On October 13, the Financial Crimes Enforcement Network (“FinCEN”) issued a COVID-19-related Advisory “to alert financial institutions to unemployment insurance (“UI”) fraud observed during the COVID-19 pandemic.” It is the fourth in a series of Advisories related to financial crimes arising from the pandemic (we covered previous Advisories on medical scams, imposter and money mule schemes, and cyber-enabled crime). This latest Advisory “contains descriptions of COVID-19-related UI fraud, associated financial red flags indicators, and information on reporting suspicious activity.”

COVID-19-Related UI Fraud

Not surprisingly, as the level of UI claims has surged in light of the pandemic and the ensuing economic stress, FinCEN reports that it and financial institutions have detected “numerous instances” of UI fraud. The Advisory lists several representative types of UI fraud: UI applicants claiming to have worked for fictitious companies or creating fictitious work records, collusion between employers and employees to enable an employee to receive simultaneously a UI payment and a paycheck, and applicants inflating wages to receive a higher UI payment.

Two additional types of fraud described in the Advisory warrant mention. First, the Advisory warns that state employees may use their credentials to alter UI claims, approve otherwise unqualified UI applicants, direct UI payments to accounts not on the UI application, or increase the approved UI payment amount. However, the Advisory’s red flags provide little guidance to financial institutions on how to identify or distinguish “insider” UI fraud from its ilk.

Second, the Advisory warns that UI applicants may submit to the state stolen or forged identification documents in their UI application to take over an account eligible for UI payments. The Advisory’s reference to FinCEN’s July 30th Advisory on pandemic-enabled cybercrime complicates a financial institution’s obligations to detect these schemes. As we previously commented, detecting cybercrime perpetrated during COVID-19 is “perhaps easier said than done.” That is particularly true in the UI fraud setting, where the perpetrator has already fooled state authorities into making UI payments, which are only a portion of hundreds of thousands of weekly UI claims.

UI Fraud Red Flags

Nevertheless, the Advisory, in keeping with FinCEN’s risk-based approach towards BSA compliance, lists red flags for financial institutions to consider along with “all surrounding facts and circumstances before determining if a transaction is suspicious or otherwise indicative of potentially fraudulent activities related to COVID-19.”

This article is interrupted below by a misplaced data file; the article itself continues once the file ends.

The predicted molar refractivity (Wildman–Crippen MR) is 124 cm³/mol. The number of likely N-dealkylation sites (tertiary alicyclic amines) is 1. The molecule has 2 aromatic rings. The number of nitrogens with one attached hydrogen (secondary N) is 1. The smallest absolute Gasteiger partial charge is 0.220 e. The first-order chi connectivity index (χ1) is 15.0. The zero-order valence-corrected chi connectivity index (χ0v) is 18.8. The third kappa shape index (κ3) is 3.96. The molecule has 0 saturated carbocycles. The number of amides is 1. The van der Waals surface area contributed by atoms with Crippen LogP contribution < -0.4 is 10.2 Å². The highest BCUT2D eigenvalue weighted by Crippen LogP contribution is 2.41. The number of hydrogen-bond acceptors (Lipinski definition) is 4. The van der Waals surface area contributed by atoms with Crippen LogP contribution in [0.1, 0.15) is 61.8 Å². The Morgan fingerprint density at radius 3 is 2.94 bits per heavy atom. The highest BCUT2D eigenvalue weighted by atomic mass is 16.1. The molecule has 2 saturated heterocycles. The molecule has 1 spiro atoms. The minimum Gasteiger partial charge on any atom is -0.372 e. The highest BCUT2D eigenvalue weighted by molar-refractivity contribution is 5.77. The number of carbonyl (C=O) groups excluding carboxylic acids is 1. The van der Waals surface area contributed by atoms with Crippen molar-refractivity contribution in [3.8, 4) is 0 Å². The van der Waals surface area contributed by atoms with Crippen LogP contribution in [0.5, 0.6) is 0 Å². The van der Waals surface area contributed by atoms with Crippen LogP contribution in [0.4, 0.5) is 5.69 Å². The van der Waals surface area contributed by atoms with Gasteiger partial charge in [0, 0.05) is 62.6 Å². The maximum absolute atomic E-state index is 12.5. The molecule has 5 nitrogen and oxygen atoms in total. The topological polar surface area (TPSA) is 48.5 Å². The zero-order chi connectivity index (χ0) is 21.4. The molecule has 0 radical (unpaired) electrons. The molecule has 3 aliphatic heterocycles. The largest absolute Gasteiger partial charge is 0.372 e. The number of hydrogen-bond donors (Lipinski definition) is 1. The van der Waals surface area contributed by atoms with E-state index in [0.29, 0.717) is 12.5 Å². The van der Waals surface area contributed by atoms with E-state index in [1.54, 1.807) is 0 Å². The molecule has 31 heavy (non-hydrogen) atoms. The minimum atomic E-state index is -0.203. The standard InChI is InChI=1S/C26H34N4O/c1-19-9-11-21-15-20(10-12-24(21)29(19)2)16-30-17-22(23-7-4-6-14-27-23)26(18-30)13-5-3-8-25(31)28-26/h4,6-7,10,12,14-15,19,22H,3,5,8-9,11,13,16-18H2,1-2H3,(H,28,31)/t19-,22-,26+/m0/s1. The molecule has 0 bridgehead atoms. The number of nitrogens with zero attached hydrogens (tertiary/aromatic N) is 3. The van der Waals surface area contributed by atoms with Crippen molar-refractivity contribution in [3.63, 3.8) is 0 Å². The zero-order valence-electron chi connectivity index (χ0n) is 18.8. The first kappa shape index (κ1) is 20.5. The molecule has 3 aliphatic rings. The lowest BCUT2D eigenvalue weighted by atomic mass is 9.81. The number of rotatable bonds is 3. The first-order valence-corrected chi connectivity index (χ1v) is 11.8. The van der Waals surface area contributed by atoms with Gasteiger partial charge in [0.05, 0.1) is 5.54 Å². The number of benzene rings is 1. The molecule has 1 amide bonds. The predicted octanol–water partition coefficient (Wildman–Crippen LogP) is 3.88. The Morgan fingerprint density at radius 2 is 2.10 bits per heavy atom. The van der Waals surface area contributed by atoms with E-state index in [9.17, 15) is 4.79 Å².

• Accounts held at the financial institution show suspicious UI payment and withdrawal signs, including: out-of-state UI payments; multiple UI payments within a single disbursement window; UI payments to someone other than the accountholder; UI payments collecting at the same time as regular work earnings; numerous deposits that indicate they are UI payments made to someone other than the accountholder; and UI payments made with greater frequency than similarly situated customers.
  • The customer withdraws UI funds in a lump sum by cashier’s checks, by purchasing a prepaid debit card, or by transferring the funds to out-of-state accounts.
  • The customer’s UI payments are quickly wired to foreign accounts, particularly to countries with weak anti-money laundering controls.
  • The customer receives or sends UI payments to a peer-to-peer (P2P) application or app. The funds are subsequently transferred to an overseas account in a manner inconsistent with the spending patterns of similarly situated customers.
  • Individuals quickly withdraw disbursed UI funds for “bill payments” to individuals instead of businesses, with some individual payees receiving multiple online bill paychecks over a short time period.
  • The IP address associated with logins for an account conducting suspected UI-fraud activities is geographically distant from the customer’s address or where the UI payment originated.
  • Individuals transfer UI funds into suspected shell/front company accounts.
  • A single, web-based email account is associated with multiple accounts receiving UI payments at one or more financial institutions.
  • A newly opened account, or an account that has been inactive for more than thirty days, starts to receive numerous UI deposits. After a financial institution requests documents to verify customer’s identity, the customer provides incorrect or forged documents.
  • A financial institution’s due diligence investigation reveals that the customer does not have a history of living at, or being associated with, the address to which the UI check or UI debit card is sent, or within the geographical area in which the UI debit card is being used.

SAR Reporting

Consistent with prior Advisories relating to fraud exacerbated by COVID-19, the Advisory provides specific instructions for filing a Suspicious Activity Report (“SAR”) when financial institutions suspect UI fraud.

  • SARs should include the key term “COVID19 UNEMPLOYMENT INSURANCE FRAUD FIN-2020-A007” in SAR field 2 and in the narrative.
  • Financial institutions should select SAR field 34(z) (Fraud-other) when reporting such fraud and specifically denote whether the same is an “unemployment fraud.”

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